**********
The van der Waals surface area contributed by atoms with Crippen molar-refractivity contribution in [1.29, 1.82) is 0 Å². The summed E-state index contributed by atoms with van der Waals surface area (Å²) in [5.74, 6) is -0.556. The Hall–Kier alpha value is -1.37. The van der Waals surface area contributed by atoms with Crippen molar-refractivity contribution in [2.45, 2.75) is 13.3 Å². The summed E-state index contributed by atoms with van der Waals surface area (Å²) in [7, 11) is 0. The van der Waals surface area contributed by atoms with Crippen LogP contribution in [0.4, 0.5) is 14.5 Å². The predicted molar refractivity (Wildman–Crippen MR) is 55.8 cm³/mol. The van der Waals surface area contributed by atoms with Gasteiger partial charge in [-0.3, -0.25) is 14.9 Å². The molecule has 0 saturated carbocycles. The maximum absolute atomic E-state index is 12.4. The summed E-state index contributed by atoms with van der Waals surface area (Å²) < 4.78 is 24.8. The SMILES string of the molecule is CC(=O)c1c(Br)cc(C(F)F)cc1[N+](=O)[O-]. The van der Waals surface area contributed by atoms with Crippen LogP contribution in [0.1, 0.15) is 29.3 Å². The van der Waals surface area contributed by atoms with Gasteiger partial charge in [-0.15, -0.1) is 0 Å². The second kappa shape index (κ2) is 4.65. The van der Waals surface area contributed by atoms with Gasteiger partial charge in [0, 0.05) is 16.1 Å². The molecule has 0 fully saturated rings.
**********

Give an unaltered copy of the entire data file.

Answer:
The van der Waals surface area contributed by atoms with Crippen molar-refractivity contribution in [1.29, 1.82) is 0 Å². The summed E-state index contributed by atoms with van der Waals surface area (Å²) in [5.74, 6) is -0.556. The Hall–Kier alpha value is -1.37. The van der Waals surface area contributed by atoms with Crippen molar-refractivity contribution in [2.45, 2.75) is 13.3 Å². The summed E-state index contributed by atoms with van der Waals surface area (Å²) in [7, 11) is 0. The van der Waals surface area contributed by atoms with Crippen LogP contribution in [0.4, 0.5) is 14.5 Å². The predicted molar refractivity (Wildman–Crippen MR) is 55.8 cm³/mol. The van der Waals surface area contributed by atoms with Gasteiger partial charge in [-0.3, -0.25) is 14.9 Å². The molecule has 0 saturated carbocycles. The maximum absolute atomic E-state index is 12.4. The summed E-state index contributed by atoms with van der Waals surface area (Å²) < 4.78 is 24.8. The SMILES string of the molecule is CC(=O)c1c(Br)cc(C(F)F)cc1[N+](=O)[O-]. The van der Waals surface area contributed by atoms with Crippen LogP contribution in [0.1, 0.15) is 29.3 Å². The van der Waals surface area contributed by atoms with Gasteiger partial charge in [-0.15, -0.1) is 0 Å². The second kappa shape index (κ2) is 4.65. The van der Waals surface area contributed by atoms with Gasteiger partial charge in [0, 0.05) is 16.1 Å². The molecule has 0 fully saturated rings.